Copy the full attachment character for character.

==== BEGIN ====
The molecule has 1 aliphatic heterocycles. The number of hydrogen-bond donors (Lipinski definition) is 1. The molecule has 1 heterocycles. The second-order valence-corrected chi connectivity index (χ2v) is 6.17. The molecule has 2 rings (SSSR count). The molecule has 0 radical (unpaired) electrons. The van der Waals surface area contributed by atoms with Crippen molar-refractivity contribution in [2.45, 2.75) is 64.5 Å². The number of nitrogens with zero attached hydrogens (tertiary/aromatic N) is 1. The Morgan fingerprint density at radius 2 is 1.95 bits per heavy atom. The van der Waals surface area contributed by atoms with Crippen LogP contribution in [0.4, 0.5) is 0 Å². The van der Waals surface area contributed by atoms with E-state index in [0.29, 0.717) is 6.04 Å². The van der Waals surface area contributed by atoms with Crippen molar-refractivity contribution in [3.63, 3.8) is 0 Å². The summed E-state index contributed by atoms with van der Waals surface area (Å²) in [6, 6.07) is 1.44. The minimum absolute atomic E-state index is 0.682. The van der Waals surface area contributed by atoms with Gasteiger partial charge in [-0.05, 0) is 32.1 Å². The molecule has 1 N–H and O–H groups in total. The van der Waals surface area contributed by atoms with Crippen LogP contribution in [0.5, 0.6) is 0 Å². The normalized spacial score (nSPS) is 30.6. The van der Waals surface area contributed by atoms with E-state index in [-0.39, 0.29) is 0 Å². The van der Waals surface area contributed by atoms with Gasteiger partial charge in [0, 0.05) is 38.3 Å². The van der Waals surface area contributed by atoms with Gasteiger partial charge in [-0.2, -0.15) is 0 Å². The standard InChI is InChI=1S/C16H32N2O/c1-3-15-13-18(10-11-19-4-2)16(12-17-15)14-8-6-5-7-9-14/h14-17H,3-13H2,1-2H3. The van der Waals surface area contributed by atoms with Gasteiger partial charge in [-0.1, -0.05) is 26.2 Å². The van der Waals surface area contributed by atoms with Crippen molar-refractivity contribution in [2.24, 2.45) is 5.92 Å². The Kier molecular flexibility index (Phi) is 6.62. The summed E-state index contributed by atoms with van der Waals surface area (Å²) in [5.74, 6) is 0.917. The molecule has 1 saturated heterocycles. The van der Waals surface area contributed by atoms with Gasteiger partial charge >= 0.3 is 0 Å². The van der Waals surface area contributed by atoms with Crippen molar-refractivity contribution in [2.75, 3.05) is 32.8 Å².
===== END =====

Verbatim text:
The molecule has 1 aliphatic heterocycles. The number of hydrogen-bond donors (Lipinski definition) is 1. The molecule has 1 heterocycles. The second-order valence-corrected chi connectivity index (χ2v) is 6.17. The molecule has 2 rings (SSSR count). The molecule has 0 radical (unpaired) electrons. The van der Waals surface area contributed by atoms with Crippen molar-refractivity contribution in [2.45, 2.75) is 64.5 Å². The number of nitrogens with zero attached hydrogens (tertiary/aromatic N) is 1. The Morgan fingerprint density at radius 2 is 1.95 bits per heavy atom. The van der Waals surface area contributed by atoms with Crippen LogP contribution in [0.4, 0.5) is 0 Å². The van der Waals surface area contributed by atoms with E-state index in [0.29, 0.717) is 6.04 Å². The van der Waals surface area contributed by atoms with Crippen molar-refractivity contribution in [3.63, 3.8) is 0 Å². The summed E-state index contributed by atoms with van der Waals surface area (Å²) in [6, 6.07) is 1.44. The minimum absolute atomic E-state index is 0.682. The van der Waals surface area contributed by atoms with Gasteiger partial charge in [-0.05, 0) is 32.1 Å². The molecule has 1 N–H and O–H groups in total. The van der Waals surface area contributed by atoms with Crippen LogP contribution in [0.5, 0.6) is 0 Å². The normalized spacial score (nSPS) is 30.6. The van der Waals surface area contributed by atoms with E-state index in [-0.39, 0.29) is 0 Å². The van der Waals surface area contributed by atoms with Gasteiger partial charge in [0, 0.05) is 38.3 Å². The van der Waals surface area contributed by atoms with Gasteiger partial charge in [-0.2, -0.15) is 0 Å². The standard InChI is InChI=1S/C16H32N2O/c1-3-15-13-18(10-11-19-4-2)16(12-17-15)14-8-6-5-7-9-14/h14-17H,3-13H2,1-2H3. The van der Waals surface area contributed by atoms with Gasteiger partial charge in [-0.1, -0.05) is 26.2 Å². The van der Waals surface area contributed by atoms with Crippen molar-refractivity contribution in [2.24, 2.45) is 5.92 Å². The Kier molecular flexibility index (Phi) is 6.62. The summed E-state index contributed by atoms with van der Waals surface area (Å²) in [5.74, 6) is 0.917. The molecule has 1 saturated heterocycles. The van der Waals surface area contributed by atoms with Gasteiger partial charge >= 0.3 is 0 Å². The van der Waals surface area contributed by atoms with Crippen molar-refractivity contribution in [2.75, 3.05) is 32.8 Å².